Linux doesn't (AFAIK -- correct me if I am wrong!) have run-time tunable quanta (timeslices) for scheduling. The 'jiffy' (minimum unit of time measurement) is still tied to a 100 Hz clock (except on Alpha, where it is 1024Hz). Other run-time tunable parameters include features like page replacement algorithms (when to replace pages in memory). Solaris has a 'two-handed clock sweep' algorithm, and runtime tunable parameters include the 'spread' between the 'hands' and the speed of the 'clock rotation' (cf. Stallings, William. Operating Systems)

      This isn't a linux problem per se, but the gcc toolkit doesn't make the best object code on any target other than x86. That's why solaris distributes gcc with solaris8 but remains confident you're going to get /opt/SUNWpro compilers. Same goes with Tru64, etc. etc. Since most commercial Unices run on non-Intel platforms (Solaris, AIX, Tru64, Mac OS X, HP-UX, IRIX) it generally means that you're not going to get the best executables if you use gcc (exceptions include Mac OS X)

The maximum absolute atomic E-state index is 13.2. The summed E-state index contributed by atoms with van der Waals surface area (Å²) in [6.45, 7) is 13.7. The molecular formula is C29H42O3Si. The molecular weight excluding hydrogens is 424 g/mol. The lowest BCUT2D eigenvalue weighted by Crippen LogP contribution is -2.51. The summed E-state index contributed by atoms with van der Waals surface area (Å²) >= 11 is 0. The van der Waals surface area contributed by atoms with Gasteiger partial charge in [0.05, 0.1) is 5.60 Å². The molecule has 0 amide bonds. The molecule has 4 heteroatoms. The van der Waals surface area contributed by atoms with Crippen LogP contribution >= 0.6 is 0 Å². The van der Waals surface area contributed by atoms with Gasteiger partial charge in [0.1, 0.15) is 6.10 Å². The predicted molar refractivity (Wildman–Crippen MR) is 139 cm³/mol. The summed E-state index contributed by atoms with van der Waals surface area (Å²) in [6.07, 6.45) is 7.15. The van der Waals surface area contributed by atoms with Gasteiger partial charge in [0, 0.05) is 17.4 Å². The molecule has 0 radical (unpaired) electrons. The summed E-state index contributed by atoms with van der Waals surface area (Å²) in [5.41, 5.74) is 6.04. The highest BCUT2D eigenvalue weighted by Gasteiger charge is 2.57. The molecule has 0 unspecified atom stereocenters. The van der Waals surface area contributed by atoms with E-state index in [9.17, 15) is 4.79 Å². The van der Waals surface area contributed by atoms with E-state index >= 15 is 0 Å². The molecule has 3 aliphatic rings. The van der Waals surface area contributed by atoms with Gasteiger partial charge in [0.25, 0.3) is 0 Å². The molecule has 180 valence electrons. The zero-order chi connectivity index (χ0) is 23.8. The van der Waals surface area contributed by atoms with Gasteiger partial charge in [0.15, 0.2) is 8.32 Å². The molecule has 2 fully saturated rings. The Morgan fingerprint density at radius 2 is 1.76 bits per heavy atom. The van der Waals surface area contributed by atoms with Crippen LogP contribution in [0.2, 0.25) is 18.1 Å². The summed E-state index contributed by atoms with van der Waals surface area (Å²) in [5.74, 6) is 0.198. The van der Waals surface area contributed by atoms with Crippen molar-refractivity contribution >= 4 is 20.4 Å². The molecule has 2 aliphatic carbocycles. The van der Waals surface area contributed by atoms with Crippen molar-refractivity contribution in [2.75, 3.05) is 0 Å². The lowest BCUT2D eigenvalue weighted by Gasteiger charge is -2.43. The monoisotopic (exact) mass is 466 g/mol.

As others have said, NUMA doesn't scale well. Linux proper doesn't have good 'processor affinity' (ie, tying a process to a specific processor).

      Linux doesn't have good capabilities support or support for ACLs. While some capabilities exist (eg, CAP_DAC_OVERRIDE for embedded systems without filesystems, or the capability to bind to ports < 1024 without being root), a lot of big-iron systems need capabilities more approaching that of VMS or Windows NT kernel (note I said kernel, not Win32). You can get some capabilities with LIDS, but that's generally related to the CAP_DAC and CAP_MAC set, without much more. As for ACLs, you *can* find some patches, but they're most certainly not standard. Moreover, VFS isn't quite set for things like LVM, much less filesystem plug-ins (witness the hullaballoo in putting ReiserFS in the system because it didn't conform to VFS conventions).